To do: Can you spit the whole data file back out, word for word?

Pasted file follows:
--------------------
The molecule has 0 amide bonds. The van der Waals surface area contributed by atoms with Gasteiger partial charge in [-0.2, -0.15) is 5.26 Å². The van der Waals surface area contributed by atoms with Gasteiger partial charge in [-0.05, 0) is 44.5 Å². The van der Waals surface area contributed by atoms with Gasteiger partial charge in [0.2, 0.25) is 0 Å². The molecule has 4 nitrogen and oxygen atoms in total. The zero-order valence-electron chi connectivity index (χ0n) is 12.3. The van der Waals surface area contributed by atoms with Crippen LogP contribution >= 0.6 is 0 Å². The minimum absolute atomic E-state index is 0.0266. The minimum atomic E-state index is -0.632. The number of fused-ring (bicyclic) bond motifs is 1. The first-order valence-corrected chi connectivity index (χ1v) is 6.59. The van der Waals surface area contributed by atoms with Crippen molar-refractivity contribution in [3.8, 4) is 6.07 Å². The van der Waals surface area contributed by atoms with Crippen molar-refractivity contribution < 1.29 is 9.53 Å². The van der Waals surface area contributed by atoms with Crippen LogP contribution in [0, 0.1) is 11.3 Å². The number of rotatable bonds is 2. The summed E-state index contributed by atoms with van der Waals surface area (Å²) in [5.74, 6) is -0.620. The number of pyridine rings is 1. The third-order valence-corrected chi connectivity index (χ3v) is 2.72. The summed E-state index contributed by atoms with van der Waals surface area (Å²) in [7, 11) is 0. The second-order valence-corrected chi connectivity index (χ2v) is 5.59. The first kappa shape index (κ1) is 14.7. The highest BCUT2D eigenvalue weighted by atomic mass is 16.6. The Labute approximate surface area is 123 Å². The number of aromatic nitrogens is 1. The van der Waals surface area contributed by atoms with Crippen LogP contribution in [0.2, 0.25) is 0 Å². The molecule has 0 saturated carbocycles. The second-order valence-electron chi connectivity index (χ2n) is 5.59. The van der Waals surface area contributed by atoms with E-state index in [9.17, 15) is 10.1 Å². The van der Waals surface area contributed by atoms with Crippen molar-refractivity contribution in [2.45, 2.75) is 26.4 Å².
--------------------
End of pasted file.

The molecule has 0 amide bonds. The van der Waals surface area contributed by atoms with Gasteiger partial charge in [-0.2, -0.15) is 5.26 Å². The van der Waals surface area contributed by atoms with Gasteiger partial charge in [-0.05, 0) is 44.5 Å². The van der Waals surface area contributed by atoms with Gasteiger partial charge in [0.2, 0.25) is 0 Å². The molecule has 4 nitrogen and oxygen atoms in total. The zero-order valence-electron chi connectivity index (χ0n) is 12.3. The van der Waals surface area contributed by atoms with Crippen LogP contribution >= 0.6 is 0 Å². The minimum absolute atomic E-state index is 0.0266. The minimum atomic E-state index is -0.632. The number of fused-ring (bicyclic) bond motifs is 1. The first-order valence-corrected chi connectivity index (χ1v) is 6.59. The van der Waals surface area contributed by atoms with Crippen molar-refractivity contribution in [3.8, 4) is 6.07 Å². The van der Waals surface area contributed by atoms with Crippen molar-refractivity contribution < 1.29 is 9.53 Å². The van der Waals surface area contributed by atoms with Crippen LogP contribution in [0, 0.1) is 11.3 Å². The number of rotatable bonds is 2. The summed E-state index contributed by atoms with van der Waals surface area (Å²) in [5.74, 6) is -0.620. The number of pyridine rings is 1. The third-order valence-corrected chi connectivity index (χ3v) is 2.72. The summed E-state index contributed by atoms with van der Waals surface area (Å²) in [7, 11) is 0. The second-order valence-corrected chi connectivity index (χ2v) is 5.59. The first kappa shape index (κ1) is 14.7. The highest BCUT2D eigenvalue weighted by atomic mass is 16.6. The Labute approximate surface area is 123 Å². The number of aromatic nitrogens is 1. The van der Waals surface area contributed by atoms with Crippen LogP contribution in [0.2, 0.25) is 0 Å². The molecule has 0 saturated carbocycles. The second-order valence-electron chi connectivity index (χ2n) is 5.59. The van der Waals surface area contributed by atoms with E-state index in [9.17, 15) is 10.1 Å². The van der Waals surface area contributed by atoms with Crippen molar-refractivity contribution in [2.45, 2.75) is 26.4 Å².